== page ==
federal transportation policy
The following material is excerpted with written permission from How Smart Growth Can Stop Sprawl, a briefing guide for funders by David Bollier. The views expressed are those of the author. (Washington, D.C.: Essential Books), 1998. 

The Importance of ISTEA & TEA-21
The Intermodal Surface Transportation Efficiency Act, ISTEA ("ice tea"), represented a dramatic advance in federal transportation policy because it allowed federal funds to support all modes of transportation (light rail, bicycle and pedestrian projects, intermodal connections), and not just highways. This 1991 law strengthened metropolitan planning requirements for transportation, and required for the first time that transportation spending "address the overall social, economic and environmental effects of transportation decisions."  ISTEA also gave local communities and citizens a greater role in how federal monies are spent.  From supporting downtown shuttle buses in Boulder, Colorado, to commuter bike stations in Long Beach, California, and a railroad depot in Lafayette, Indiana, ISTEA made transportation more efficient while mitigating the environmental impact and spurring economic development. 

In 1998 ISTEA was renewed as the Transportation Equity Act for the 21st Century (TEA-21).  Although most of the publicity surrounding its passage focussed on the fact that it was the largest public works spending bill ever, TEA-21 institutionalized the important changes ISTEA brought about, such as regional planning, enhancments, and local control.  However, as with ISTEA, TEA-21  is not self-administering.  State governments, which are often captives of the highway lobby and rife with cronyism, were rarely receptive to the goals of ISTEA, and still hold the same institutional bias against TEA-21.  They still often pursue the traditional transportation investments (highways) that worsen sprawl (for a review of how state DOT's have spent their federal dollars since the passage of ISTEA, read "Changing Direction:  Federal Transportation Spending in 1990's" by the Surface Transportation Policy Project). Some conservatives and libertarians, such as the Cato Institute, have attacked ISTEA as "the same old command-and-control, central planning process that has caused most transportation problems in the first place." 1 Ideologically driven and empirically threadbare, such arguments nonetheless are often influential with key members of Congress, and need to be rebutted.  To help ensure that ISTEA remains in force and is well administered, the Surface Transportation Policy Project, in concert with state and local citizen groups, has become the leading TEA-21 advocate and watchdog. While ISTEA and TEA-21 represent a significant advance over preceding decades of transportation policy, many additional issues urgently need attention as the fight gears up for the 2003 reauthorization.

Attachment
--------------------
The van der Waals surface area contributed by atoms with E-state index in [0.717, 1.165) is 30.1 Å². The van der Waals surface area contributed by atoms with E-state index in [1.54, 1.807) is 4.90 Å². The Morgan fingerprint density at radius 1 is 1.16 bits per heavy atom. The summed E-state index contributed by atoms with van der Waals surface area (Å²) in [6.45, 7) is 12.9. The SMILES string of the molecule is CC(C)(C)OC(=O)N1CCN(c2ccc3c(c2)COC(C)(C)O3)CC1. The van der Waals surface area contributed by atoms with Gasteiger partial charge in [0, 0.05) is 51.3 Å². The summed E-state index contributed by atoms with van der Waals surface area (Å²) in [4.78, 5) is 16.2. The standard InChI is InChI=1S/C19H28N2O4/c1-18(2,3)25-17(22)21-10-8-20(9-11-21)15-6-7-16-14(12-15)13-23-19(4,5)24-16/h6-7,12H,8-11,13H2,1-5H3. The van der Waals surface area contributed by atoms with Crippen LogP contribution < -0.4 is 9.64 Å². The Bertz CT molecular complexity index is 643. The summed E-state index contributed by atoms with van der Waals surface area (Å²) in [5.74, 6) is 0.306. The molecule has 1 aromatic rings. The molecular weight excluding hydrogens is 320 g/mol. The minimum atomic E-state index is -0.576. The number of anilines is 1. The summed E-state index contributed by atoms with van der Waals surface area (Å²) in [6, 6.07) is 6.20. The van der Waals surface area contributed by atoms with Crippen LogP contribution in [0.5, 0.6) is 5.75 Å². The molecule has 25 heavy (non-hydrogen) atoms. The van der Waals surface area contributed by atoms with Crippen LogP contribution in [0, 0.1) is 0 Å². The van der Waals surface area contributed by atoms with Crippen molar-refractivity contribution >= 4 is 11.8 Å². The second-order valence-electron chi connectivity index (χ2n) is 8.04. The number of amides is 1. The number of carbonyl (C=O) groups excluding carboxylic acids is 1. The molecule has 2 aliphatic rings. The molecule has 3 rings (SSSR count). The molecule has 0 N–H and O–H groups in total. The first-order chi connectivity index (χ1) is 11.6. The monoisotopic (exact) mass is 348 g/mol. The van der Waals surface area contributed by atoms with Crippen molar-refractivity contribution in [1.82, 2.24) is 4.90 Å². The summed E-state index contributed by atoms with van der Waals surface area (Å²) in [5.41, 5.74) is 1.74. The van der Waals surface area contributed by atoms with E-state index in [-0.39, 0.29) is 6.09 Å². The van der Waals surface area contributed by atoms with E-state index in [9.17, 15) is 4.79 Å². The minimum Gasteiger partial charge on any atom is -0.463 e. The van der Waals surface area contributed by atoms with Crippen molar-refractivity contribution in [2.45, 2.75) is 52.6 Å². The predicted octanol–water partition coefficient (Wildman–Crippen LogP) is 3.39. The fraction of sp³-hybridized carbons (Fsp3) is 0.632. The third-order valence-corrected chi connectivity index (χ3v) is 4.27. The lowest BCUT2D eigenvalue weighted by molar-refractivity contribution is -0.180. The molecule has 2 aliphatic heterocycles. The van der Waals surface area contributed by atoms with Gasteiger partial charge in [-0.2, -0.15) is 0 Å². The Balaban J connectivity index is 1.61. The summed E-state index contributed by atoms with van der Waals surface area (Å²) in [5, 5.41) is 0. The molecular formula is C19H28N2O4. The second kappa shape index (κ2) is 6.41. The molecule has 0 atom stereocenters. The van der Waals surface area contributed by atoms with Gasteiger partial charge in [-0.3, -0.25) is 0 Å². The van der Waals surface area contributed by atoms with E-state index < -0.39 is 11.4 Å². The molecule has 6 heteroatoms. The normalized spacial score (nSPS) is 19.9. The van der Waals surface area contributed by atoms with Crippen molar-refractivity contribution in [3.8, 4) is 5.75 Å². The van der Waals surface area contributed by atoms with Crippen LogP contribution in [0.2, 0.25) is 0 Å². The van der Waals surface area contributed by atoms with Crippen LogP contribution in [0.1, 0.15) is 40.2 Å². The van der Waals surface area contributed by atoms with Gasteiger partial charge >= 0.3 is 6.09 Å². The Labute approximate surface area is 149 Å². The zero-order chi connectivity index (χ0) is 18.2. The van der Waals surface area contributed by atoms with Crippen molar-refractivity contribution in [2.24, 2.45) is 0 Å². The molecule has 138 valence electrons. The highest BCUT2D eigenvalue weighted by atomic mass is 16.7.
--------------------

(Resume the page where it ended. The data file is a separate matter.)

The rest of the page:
1 Cato Institute News Release, "Cato Study: ISTEA Congressional Pork Gone Hog-Wild," November 5, 1997.  A collection of articles and web site postings by by right-wing opponents of ISTEA had been collected into an STPP report, "Black Helicopters, ISTEA and Smart Growth: Readings from the Right," January 1998


Surface Transportation Policy Project

Department of Transportation